Welder: What I do and how much I make
Neil talks about his responsibilities and compensation as an industrial welder.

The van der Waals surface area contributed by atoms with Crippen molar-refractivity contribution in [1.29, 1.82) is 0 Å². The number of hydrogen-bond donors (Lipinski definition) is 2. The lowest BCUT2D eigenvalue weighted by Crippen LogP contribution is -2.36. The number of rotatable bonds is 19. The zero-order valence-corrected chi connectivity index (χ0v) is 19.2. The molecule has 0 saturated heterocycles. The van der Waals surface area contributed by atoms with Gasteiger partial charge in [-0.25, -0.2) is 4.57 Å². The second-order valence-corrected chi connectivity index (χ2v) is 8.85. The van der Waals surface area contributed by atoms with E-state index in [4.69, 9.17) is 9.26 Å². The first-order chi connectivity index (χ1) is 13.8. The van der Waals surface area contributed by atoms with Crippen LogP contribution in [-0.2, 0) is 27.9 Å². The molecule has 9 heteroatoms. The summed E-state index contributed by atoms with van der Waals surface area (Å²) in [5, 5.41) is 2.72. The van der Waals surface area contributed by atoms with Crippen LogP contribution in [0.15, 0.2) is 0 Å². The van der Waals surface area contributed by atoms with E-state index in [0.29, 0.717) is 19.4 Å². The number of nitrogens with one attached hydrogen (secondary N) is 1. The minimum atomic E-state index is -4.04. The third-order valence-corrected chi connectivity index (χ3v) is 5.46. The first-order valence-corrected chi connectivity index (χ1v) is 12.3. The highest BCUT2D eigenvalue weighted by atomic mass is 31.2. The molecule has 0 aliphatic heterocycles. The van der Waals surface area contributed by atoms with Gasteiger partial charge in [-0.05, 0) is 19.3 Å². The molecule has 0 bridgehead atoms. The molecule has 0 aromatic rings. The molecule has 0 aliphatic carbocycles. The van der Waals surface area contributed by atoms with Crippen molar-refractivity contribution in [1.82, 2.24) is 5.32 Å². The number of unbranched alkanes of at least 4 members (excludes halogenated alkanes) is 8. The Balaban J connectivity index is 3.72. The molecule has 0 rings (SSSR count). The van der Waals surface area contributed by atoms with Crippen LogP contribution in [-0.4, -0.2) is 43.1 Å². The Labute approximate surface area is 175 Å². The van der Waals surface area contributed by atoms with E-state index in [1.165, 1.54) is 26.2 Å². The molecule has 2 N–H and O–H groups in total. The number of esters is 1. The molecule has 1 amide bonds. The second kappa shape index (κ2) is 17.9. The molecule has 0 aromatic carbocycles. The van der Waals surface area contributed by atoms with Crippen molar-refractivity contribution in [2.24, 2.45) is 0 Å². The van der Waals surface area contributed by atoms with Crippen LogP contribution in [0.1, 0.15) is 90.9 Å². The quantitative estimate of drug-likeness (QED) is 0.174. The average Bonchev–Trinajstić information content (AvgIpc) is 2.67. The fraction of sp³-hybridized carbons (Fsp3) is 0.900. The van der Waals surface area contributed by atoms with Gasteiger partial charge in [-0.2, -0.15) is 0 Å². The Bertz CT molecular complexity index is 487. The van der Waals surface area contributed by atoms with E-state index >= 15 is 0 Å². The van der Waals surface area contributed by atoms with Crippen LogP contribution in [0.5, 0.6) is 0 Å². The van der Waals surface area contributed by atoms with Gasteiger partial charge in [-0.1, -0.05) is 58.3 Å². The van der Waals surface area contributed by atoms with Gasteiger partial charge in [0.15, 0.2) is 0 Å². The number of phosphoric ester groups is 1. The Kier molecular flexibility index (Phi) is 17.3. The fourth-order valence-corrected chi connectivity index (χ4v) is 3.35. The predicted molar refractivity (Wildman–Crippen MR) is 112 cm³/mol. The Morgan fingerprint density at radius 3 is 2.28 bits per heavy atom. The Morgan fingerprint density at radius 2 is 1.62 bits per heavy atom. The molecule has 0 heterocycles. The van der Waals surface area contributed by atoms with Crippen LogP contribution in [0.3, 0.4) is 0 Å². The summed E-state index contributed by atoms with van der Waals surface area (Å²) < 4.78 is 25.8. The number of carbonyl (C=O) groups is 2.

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My name is Neil. I am 32. I work as welder and my annual salary is between 70 and $90,000 a year. I work for a medium sized industrial contractor that is based on the west coast but we do, or they have done jobs throughout the country and also like internationally. When you get to work everyday, the first thing a welder does, you go to your job area because usually these are really big sites, you know, we've worked at mines that are 45 miles long. So you have to get to your job area and then you have to get the welding machine ready and you have to lay out your leads and you have to get the tools which, you know, you can be working with I-beams or pipe that weigh up to several thousand pounds each so you probably have to get a forklift or a crane to get the metal to where it needs to be to where you can weld it and then you weld it. And you're using a lot of grinders and hand tools to prep the metal for welding. It can take up to like a couple of hours to get setup to do a weld. I've had welds that the weld itself took 15 minutes to complete and I had to wait three days to do it because we had to wait for a crane to come to lift off a piece of machinery so we could access the pipe. And then once we accessed it, we had to get safety to come over and check to make sure we were doing it right and then the middle had to come in and say, "Oh, everything looks good around here." And then by that time, the crane moved so we couldn't pick it up and oh my God. That's the one thing about being a welder is that you're job is going to entail a lot of waiting but it's your job to be ready to go when the time's right so you need to always have your little bucket with your hood and your rod and everything you need right then. When they've gotten everything ready for the weld, you need to be ready to do it. The field of welding is very large. There's many different kinds of things you can do with it. The kind of subfield that I've chosen, industrial field, they're the biggest projects, the dirtiest, that you're going to be like away from home the longest. I rarely end the day where I don't need to take a shower and wash my clothes. Like you're going to be getting dirty. You're going to be working hard. It's a trade that is pretty hard on the body. They've done a lot in recent years to make sure that you know you can work your entire working life and not have any kind of serious health issues, but it's still hard on your body. Like my knees hurt at the end of the day. You know you get little cuts and scrapes on your hands and that's just part of it. So it's not really for somebody who's not willing to get dirty and get things done. I have days where I look at the health data in my phone and I walked about 12 miles that day. There's lots of walking around. There's lots of like getting in a cramped little position and lying down on an I-beam, you know, 35 feet in the air or trying to unbolt some stupid little bolt that's in your way. Usually the worst days on the job for me because we work outside for the most part are just when there's bad weather. If we're running six weeks behind, a little bit of rain is not going to keep us from working. We're working in the rain. We've worked in the snow. I've worked in 105 degree weather which is not very fun when you're a welder because it's hot. The best days are usually where you get to like really like excel at your skill, where I'm like I'm a pipe welder. I made some cool pipes today. And you look at them and you're like those pipe, everything is very straight, they run where they need to. Like they look good, the welds look good. They all pass x-ray. Everybody who walks by notice a little bit like, "Oh, those pipes look good." Guys who are around this stuff really know. You can walk by something and look at it and tell that somebody did a good job at it. And even if it's, you know, a pipe that's under a huge piece of equipment that nobody really looks at, when somebody pulls out the grading tool to like repair the bottom, whatever it is, they're going to look at and they're going to be like, "Huh, somebody did a good job here."